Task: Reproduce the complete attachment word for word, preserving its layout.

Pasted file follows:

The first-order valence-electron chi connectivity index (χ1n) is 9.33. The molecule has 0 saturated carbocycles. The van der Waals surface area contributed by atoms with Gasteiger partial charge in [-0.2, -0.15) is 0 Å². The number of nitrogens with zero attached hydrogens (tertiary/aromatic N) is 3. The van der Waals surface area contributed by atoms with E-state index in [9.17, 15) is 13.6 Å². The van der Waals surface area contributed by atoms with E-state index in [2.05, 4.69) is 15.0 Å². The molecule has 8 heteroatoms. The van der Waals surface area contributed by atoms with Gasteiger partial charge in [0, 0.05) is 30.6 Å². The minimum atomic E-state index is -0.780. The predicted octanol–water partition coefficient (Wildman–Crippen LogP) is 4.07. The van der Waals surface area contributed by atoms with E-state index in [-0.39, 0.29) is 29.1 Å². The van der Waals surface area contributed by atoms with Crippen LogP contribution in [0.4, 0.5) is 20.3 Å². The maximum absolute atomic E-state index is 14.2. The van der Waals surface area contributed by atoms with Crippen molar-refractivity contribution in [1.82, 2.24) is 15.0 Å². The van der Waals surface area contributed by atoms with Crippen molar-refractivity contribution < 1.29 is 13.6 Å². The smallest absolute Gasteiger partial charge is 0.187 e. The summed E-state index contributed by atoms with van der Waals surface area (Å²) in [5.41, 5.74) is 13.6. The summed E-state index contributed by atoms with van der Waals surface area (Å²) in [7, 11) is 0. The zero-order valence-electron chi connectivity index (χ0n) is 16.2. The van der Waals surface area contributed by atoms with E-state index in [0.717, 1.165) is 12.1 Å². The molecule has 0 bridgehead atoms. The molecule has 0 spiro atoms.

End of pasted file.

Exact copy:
The first-order valence-electron chi connectivity index (χ1n) is 9.33. The molecule has 0 saturated carbocycles. The van der Waals surface area contributed by atoms with Gasteiger partial charge in [-0.2, -0.15) is 0 Å². The number of nitrogens with zero attached hydrogens (tertiary/aromatic N) is 3. The van der Waals surface area contributed by atoms with E-state index in [9.17, 15) is 13.6 Å². The van der Waals surface area contributed by atoms with E-state index in [2.05, 4.69) is 15.0 Å². The molecule has 8 heteroatoms. The van der Waals surface area contributed by atoms with Gasteiger partial charge in [0, 0.05) is 30.6 Å². The minimum atomic E-state index is -0.780. The predicted octanol–water partition coefficient (Wildman–Crippen LogP) is 4.07. The van der Waals surface area contributed by atoms with E-state index in [-0.39, 0.29) is 29.1 Å². The van der Waals surface area contributed by atoms with Crippen LogP contribution in [0.4, 0.5) is 20.3 Å². The maximum absolute atomic E-state index is 14.2. The van der Waals surface area contributed by atoms with Crippen molar-refractivity contribution in [1.82, 2.24) is 15.0 Å². The van der Waals surface area contributed by atoms with Crippen molar-refractivity contribution < 1.29 is 13.6 Å². The smallest absolute Gasteiger partial charge is 0.187 e. The summed E-state index contributed by atoms with van der Waals surface area (Å²) in [5.41, 5.74) is 13.6. The summed E-state index contributed by atoms with van der Waals surface area (Å²) in [7, 11) is 0. The zero-order valence-electron chi connectivity index (χ0n) is 16.2. The van der Waals surface area contributed by atoms with E-state index in [0.717, 1.165) is 12.1 Å². The molecule has 0 bridgehead atoms. The molecule has 0 spiro atoms.